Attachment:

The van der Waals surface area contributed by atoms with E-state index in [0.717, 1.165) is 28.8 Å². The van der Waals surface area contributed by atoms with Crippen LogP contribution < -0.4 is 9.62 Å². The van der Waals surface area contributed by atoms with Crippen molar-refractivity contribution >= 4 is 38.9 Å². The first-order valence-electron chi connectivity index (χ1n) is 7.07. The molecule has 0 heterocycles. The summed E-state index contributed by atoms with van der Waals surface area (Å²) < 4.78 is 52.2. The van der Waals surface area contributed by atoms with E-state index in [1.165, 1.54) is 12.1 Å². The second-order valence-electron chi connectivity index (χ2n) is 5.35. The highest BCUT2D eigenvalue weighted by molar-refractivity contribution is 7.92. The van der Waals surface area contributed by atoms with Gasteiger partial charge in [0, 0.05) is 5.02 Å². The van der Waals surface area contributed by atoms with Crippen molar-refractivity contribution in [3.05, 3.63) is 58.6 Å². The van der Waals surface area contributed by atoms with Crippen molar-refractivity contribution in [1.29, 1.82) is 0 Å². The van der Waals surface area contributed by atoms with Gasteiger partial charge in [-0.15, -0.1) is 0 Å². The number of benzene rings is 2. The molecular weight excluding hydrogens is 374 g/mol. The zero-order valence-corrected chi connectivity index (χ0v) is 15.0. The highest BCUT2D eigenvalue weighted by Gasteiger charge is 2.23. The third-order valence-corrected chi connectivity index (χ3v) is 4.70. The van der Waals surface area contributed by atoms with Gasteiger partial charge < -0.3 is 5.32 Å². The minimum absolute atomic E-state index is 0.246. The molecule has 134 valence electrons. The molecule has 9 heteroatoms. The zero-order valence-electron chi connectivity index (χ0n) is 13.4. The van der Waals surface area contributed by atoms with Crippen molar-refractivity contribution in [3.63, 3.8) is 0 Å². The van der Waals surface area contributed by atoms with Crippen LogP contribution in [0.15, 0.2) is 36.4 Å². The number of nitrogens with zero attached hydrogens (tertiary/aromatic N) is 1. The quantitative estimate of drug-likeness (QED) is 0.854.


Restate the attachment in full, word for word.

The van der Waals surface area contributed by atoms with E-state index in [0.717, 1.165) is 28.8 Å². The van der Waals surface area contributed by atoms with Crippen LogP contribution < -0.4 is 9.62 Å². The van der Waals surface area contributed by atoms with Crippen molar-refractivity contribution >= 4 is 38.9 Å². The first-order valence-electron chi connectivity index (χ1n) is 7.07. The molecule has 0 heterocycles. The summed E-state index contributed by atoms with van der Waals surface area (Å²) < 4.78 is 52.2. The van der Waals surface area contributed by atoms with E-state index in [1.165, 1.54) is 12.1 Å². The second-order valence-electron chi connectivity index (χ2n) is 5.35. The highest BCUT2D eigenvalue weighted by molar-refractivity contribution is 7.92. The van der Waals surface area contributed by atoms with Gasteiger partial charge in [0, 0.05) is 5.02 Å². The van der Waals surface area contributed by atoms with Crippen molar-refractivity contribution in [3.05, 3.63) is 58.6 Å². The van der Waals surface area contributed by atoms with Crippen molar-refractivity contribution in [1.29, 1.82) is 0 Å². The van der Waals surface area contributed by atoms with Gasteiger partial charge in [-0.15, -0.1) is 0 Å². The number of benzene rings is 2. The molecular weight excluding hydrogens is 374 g/mol. The zero-order valence-corrected chi connectivity index (χ0v) is 15.0. The highest BCUT2D eigenvalue weighted by Gasteiger charge is 2.23. The third-order valence-corrected chi connectivity index (χ3v) is 4.70. The van der Waals surface area contributed by atoms with Gasteiger partial charge < -0.3 is 5.32 Å². The minimum absolute atomic E-state index is 0.246. The molecule has 134 valence electrons. The molecule has 9 heteroatoms. The zero-order valence-electron chi connectivity index (χ0n) is 13.4. The van der Waals surface area contributed by atoms with Crippen molar-refractivity contribution in [3.63, 3.8) is 0 Å². The van der Waals surface area contributed by atoms with Crippen LogP contribution in [0.15, 0.2) is 36.4 Å². The number of nitrogens with zero attached hydrogens (tertiary/aromatic N) is 1. The quantitative estimate of drug-likeness (QED) is 0.854.